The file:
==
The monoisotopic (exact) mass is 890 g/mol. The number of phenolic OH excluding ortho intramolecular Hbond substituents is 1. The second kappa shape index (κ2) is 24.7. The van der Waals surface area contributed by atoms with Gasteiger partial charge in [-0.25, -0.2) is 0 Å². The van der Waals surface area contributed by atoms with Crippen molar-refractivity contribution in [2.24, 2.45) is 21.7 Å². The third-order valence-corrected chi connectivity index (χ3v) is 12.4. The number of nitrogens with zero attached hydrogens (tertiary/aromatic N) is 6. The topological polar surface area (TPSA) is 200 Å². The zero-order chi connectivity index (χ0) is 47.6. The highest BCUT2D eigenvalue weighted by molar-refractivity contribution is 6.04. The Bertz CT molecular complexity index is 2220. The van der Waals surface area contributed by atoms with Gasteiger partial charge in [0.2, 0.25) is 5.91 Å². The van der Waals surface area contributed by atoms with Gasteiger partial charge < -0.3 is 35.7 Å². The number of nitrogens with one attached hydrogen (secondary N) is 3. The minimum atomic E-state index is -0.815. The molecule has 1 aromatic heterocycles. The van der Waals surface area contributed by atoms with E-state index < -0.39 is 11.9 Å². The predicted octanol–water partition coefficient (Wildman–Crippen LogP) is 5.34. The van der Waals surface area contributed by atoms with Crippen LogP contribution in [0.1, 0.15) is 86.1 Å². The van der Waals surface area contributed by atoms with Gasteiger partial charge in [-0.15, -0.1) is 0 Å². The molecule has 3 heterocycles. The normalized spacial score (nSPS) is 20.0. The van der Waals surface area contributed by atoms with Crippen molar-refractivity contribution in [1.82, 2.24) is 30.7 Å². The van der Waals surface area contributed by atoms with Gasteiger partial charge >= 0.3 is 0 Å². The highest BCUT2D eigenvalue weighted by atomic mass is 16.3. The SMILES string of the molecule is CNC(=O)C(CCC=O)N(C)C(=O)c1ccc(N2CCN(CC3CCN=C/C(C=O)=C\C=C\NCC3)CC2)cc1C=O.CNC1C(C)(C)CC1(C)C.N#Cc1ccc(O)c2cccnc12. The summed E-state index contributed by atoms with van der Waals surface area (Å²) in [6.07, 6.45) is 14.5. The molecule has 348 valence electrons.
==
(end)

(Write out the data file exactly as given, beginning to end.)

The monoisotopic (exact) mass is 890 g/mol. The number of phenolic OH excluding ortho intramolecular Hbond substituents is 1. The second kappa shape index (κ2) is 24.7. The van der Waals surface area contributed by atoms with Gasteiger partial charge in [-0.25, -0.2) is 0 Å². The van der Waals surface area contributed by atoms with Crippen molar-refractivity contribution in [2.24, 2.45) is 21.7 Å². The third-order valence-corrected chi connectivity index (χ3v) is 12.4. The number of nitrogens with zero attached hydrogens (tertiary/aromatic N) is 6. The topological polar surface area (TPSA) is 200 Å². The zero-order chi connectivity index (χ0) is 47.6. The highest BCUT2D eigenvalue weighted by molar-refractivity contribution is 6.04. The Bertz CT molecular complexity index is 2220. The van der Waals surface area contributed by atoms with Gasteiger partial charge in [0.2, 0.25) is 5.91 Å². The van der Waals surface area contributed by atoms with Gasteiger partial charge < -0.3 is 35.7 Å². The number of nitrogens with one attached hydrogen (secondary N) is 3. The minimum atomic E-state index is -0.815. The molecule has 1 aromatic heterocycles. The van der Waals surface area contributed by atoms with E-state index < -0.39 is 11.9 Å². The predicted octanol–water partition coefficient (Wildman–Crippen LogP) is 5.34. The van der Waals surface area contributed by atoms with Crippen LogP contribution in [0.1, 0.15) is 86.1 Å². The van der Waals surface area contributed by atoms with Gasteiger partial charge in [-0.15, -0.1) is 0 Å². The molecule has 3 heterocycles. The normalized spacial score (nSPS) is 20.0. The van der Waals surface area contributed by atoms with Crippen molar-refractivity contribution in [1.82, 2.24) is 30.7 Å². The van der Waals surface area contributed by atoms with Gasteiger partial charge >= 0.3 is 0 Å². The highest BCUT2D eigenvalue weighted by atomic mass is 16.3. The SMILES string of the molecule is CNC(=O)C(CCC=O)N(C)C(=O)c1ccc(N2CCN(CC3CCN=C/C(C=O)=C\C=C\NCC3)CC2)cc1C=O.CNC1C(C)(C)CC1(C)C.N#Cc1ccc(O)c2cccnc12. The summed E-state index contributed by atoms with van der Waals surface area (Å²) in [6.07, 6.45) is 14.5. The molecule has 348 valence electrons.